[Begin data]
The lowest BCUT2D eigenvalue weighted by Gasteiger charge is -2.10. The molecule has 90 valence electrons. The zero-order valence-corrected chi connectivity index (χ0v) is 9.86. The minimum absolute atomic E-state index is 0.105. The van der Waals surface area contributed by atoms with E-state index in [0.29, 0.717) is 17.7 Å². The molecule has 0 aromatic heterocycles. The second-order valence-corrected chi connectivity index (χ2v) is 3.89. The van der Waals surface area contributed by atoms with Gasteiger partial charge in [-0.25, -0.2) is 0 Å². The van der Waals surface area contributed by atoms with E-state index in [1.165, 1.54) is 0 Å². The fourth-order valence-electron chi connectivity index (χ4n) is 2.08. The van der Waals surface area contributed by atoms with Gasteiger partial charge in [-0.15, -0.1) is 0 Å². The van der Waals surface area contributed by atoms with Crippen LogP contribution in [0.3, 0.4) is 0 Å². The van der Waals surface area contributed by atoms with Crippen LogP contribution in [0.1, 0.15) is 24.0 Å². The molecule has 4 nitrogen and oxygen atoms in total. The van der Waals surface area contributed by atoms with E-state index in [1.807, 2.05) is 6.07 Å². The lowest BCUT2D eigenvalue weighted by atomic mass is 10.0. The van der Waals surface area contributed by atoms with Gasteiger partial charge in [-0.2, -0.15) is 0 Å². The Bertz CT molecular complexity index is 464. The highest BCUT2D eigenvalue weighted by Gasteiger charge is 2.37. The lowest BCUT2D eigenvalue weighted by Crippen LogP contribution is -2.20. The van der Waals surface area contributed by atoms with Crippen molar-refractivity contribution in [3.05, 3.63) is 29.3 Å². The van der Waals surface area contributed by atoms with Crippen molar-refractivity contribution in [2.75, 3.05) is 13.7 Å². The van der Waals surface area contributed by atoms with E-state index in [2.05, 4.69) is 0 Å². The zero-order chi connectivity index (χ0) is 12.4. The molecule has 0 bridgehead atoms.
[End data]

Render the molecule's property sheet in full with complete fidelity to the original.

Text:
The lowest BCUT2D eigenvalue weighted by Gasteiger charge is -2.10. The molecule has 90 valence electrons. The zero-order valence-corrected chi connectivity index (χ0v) is 9.86. The minimum absolute atomic E-state index is 0.105. The van der Waals surface area contributed by atoms with E-state index in [0.29, 0.717) is 17.7 Å². The molecule has 0 aromatic heterocycles. The second-order valence-corrected chi connectivity index (χ2v) is 3.89. The van der Waals surface area contributed by atoms with Gasteiger partial charge in [-0.25, -0.2) is 0 Å². The van der Waals surface area contributed by atoms with E-state index in [1.165, 1.54) is 0 Å². The fourth-order valence-electron chi connectivity index (χ4n) is 2.08. The van der Waals surface area contributed by atoms with Gasteiger partial charge in [-0.15, -0.1) is 0 Å². The van der Waals surface area contributed by atoms with Crippen LogP contribution in [0.3, 0.4) is 0 Å². The van der Waals surface area contributed by atoms with Crippen LogP contribution in [0.1, 0.15) is 24.0 Å². The molecule has 4 nitrogen and oxygen atoms in total. The van der Waals surface area contributed by atoms with E-state index in [1.807, 2.05) is 6.07 Å². The lowest BCUT2D eigenvalue weighted by atomic mass is 10.0. The van der Waals surface area contributed by atoms with Gasteiger partial charge in [-0.2, -0.15) is 0 Å². The Bertz CT molecular complexity index is 464. The highest BCUT2D eigenvalue weighted by Gasteiger charge is 2.37. The lowest BCUT2D eigenvalue weighted by Crippen LogP contribution is -2.20. The van der Waals surface area contributed by atoms with Crippen molar-refractivity contribution in [3.05, 3.63) is 29.3 Å². The van der Waals surface area contributed by atoms with Crippen molar-refractivity contribution in [2.75, 3.05) is 13.7 Å². The van der Waals surface area contributed by atoms with E-state index in [2.05, 4.69) is 0 Å². The zero-order chi connectivity index (χ0) is 12.4. The molecule has 0 bridgehead atoms.